United States v. Langenberg, 2022 WL 16704943 (8th Cir. 2022)
Matthew Patrick Langenberg worked as a salesman at a flooring store. He was issued a company iPhone, which he was allowed to take home and use as a personal phone. A co-worker reported that Langenberg had used the iPhone to record her. The company’s co-owner, Scott Storck, asked Langenberg for the phone and its passcode. Langenberg handed over the phone, unlocked it and provided the passcode to Storck.
When Storck examined the phone, he found images he believed to be child pornography. Storck notified the police, turning the phone and passcode over to officers. Sheriff’s Office investigators conducted a forensic examination of the phone and located 56 images depicting child pornography and one video depicting anime child pornography. Langenberg was charged with possession of child pornography. He asked the trial court to suppress the evidence on the iPhone; the court refused, and he appealed.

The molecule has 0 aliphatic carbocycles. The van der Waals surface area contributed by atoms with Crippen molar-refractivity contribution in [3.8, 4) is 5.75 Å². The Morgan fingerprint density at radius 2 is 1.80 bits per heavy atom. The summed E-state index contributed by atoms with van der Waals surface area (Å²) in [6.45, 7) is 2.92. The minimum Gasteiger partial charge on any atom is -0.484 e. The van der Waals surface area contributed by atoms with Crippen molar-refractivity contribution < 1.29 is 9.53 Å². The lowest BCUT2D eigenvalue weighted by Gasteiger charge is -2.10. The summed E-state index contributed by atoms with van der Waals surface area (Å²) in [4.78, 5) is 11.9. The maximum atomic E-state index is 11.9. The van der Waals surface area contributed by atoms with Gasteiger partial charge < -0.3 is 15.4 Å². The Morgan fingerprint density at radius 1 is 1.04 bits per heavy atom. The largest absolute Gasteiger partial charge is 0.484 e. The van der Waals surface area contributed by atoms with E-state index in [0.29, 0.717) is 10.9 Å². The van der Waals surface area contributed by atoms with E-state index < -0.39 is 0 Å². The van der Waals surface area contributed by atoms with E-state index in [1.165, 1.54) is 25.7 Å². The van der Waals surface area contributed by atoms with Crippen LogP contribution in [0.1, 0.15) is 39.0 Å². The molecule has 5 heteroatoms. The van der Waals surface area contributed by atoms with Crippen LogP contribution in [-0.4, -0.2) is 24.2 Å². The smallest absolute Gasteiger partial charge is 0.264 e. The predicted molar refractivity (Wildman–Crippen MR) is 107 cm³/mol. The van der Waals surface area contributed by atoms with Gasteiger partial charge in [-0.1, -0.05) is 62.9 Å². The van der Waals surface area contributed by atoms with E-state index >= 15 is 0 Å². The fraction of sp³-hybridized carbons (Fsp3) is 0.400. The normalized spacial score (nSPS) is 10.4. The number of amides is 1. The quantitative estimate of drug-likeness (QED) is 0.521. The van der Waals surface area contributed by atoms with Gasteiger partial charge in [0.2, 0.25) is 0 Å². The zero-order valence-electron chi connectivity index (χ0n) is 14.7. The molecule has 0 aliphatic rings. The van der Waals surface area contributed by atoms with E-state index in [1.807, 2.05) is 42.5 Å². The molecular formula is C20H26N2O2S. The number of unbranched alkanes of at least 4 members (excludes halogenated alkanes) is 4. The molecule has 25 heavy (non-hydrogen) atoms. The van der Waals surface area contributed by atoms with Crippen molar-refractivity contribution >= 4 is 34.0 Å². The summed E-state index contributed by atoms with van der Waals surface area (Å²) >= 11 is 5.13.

Langenberg handed over the phone, unlocked it and provided the passcode to Storck.
The appellate court upheld the denial of the suppression motion, holding Storck had apparent authority to consent to the search and the officers reasonably relied on that apparent authority. At the time Storck turned the iPhone over to police, the officers knew Storck had possession of the phone, access to its contents and claimed ownership over it, and that he had searched the phone himself.
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